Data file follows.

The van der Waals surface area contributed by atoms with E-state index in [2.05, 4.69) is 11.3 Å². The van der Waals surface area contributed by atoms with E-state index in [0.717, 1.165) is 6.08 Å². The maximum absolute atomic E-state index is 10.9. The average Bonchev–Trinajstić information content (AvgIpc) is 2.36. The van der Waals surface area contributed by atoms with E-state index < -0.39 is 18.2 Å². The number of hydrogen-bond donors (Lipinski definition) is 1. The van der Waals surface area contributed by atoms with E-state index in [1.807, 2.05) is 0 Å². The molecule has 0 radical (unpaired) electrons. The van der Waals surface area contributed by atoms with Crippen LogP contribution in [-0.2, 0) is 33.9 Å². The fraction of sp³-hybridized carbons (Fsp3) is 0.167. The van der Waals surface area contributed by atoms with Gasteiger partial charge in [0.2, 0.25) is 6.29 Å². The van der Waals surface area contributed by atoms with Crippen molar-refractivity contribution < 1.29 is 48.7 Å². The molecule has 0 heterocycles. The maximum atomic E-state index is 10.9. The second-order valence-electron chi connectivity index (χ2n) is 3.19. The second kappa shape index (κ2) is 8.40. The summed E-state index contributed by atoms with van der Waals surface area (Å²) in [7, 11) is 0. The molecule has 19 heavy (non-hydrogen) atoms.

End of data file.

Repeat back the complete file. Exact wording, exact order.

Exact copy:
The van der Waals surface area contributed by atoms with E-state index in [2.05, 4.69) is 11.3 Å². The van der Waals surface area contributed by atoms with E-state index in [0.717, 1.165) is 6.08 Å². The maximum absolute atomic E-state index is 10.9. The average Bonchev–Trinajstić information content (AvgIpc) is 2.36. The van der Waals surface area contributed by atoms with E-state index < -0.39 is 18.2 Å². The number of hydrogen-bond donors (Lipinski definition) is 1. The van der Waals surface area contributed by atoms with E-state index in [1.807, 2.05) is 0 Å². The molecule has 0 radical (unpaired) electrons. The van der Waals surface area contributed by atoms with Crippen LogP contribution in [-0.2, 0) is 33.9 Å². The fraction of sp³-hybridized carbons (Fsp3) is 0.167. The van der Waals surface area contributed by atoms with Gasteiger partial charge in [0.2, 0.25) is 6.29 Å². The van der Waals surface area contributed by atoms with Crippen molar-refractivity contribution < 1.29 is 48.7 Å². The molecule has 0 heterocycles. The maximum atomic E-state index is 10.9. The second-order valence-electron chi connectivity index (χ2n) is 3.19. The second kappa shape index (κ2) is 8.40. The summed E-state index contributed by atoms with van der Waals surface area (Å²) in [7, 11) is 0. The molecule has 19 heavy (non-hydrogen) atoms.